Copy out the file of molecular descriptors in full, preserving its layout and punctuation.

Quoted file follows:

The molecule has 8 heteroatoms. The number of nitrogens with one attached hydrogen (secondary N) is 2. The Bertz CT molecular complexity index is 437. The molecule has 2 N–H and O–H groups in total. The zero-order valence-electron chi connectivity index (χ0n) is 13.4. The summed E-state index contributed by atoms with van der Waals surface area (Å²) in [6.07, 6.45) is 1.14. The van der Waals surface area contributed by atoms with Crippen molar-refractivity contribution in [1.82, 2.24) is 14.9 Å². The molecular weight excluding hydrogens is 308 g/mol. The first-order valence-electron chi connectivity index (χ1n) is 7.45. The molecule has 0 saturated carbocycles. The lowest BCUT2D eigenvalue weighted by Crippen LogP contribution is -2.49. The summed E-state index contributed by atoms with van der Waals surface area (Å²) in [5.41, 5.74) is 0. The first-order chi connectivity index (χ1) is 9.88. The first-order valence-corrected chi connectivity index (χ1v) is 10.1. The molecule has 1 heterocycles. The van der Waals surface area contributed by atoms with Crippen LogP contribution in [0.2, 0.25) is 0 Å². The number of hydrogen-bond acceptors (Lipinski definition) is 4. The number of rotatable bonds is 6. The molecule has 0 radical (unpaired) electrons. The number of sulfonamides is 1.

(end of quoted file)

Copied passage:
The molecule has 8 heteroatoms. The number of nitrogens with one attached hydrogen (secondary N) is 2. The Bertz CT molecular complexity index is 437. The molecule has 2 N–H and O–H groups in total. The zero-order valence-electron chi connectivity index (χ0n) is 13.4. The summed E-state index contributed by atoms with van der Waals surface area (Å²) in [6.07, 6.45) is 1.14. The van der Waals surface area contributed by atoms with Crippen molar-refractivity contribution in [1.82, 2.24) is 14.9 Å². The molecular weight excluding hydrogens is 308 g/mol. The first-order valence-electron chi connectivity index (χ1n) is 7.45. The molecule has 0 saturated carbocycles. The lowest BCUT2D eigenvalue weighted by Crippen LogP contribution is -2.49. The summed E-state index contributed by atoms with van der Waals surface area (Å²) in [5.41, 5.74) is 0. The first-order chi connectivity index (χ1) is 9.88. The first-order valence-corrected chi connectivity index (χ1v) is 10.1. The molecule has 1 heterocycles. The van der Waals surface area contributed by atoms with Crippen LogP contribution in [0.2, 0.25) is 0 Å². The number of hydrogen-bond acceptors (Lipinski definition) is 4. The number of rotatable bonds is 6. The molecule has 0 radical (unpaired) electrons. The number of sulfonamides is 1.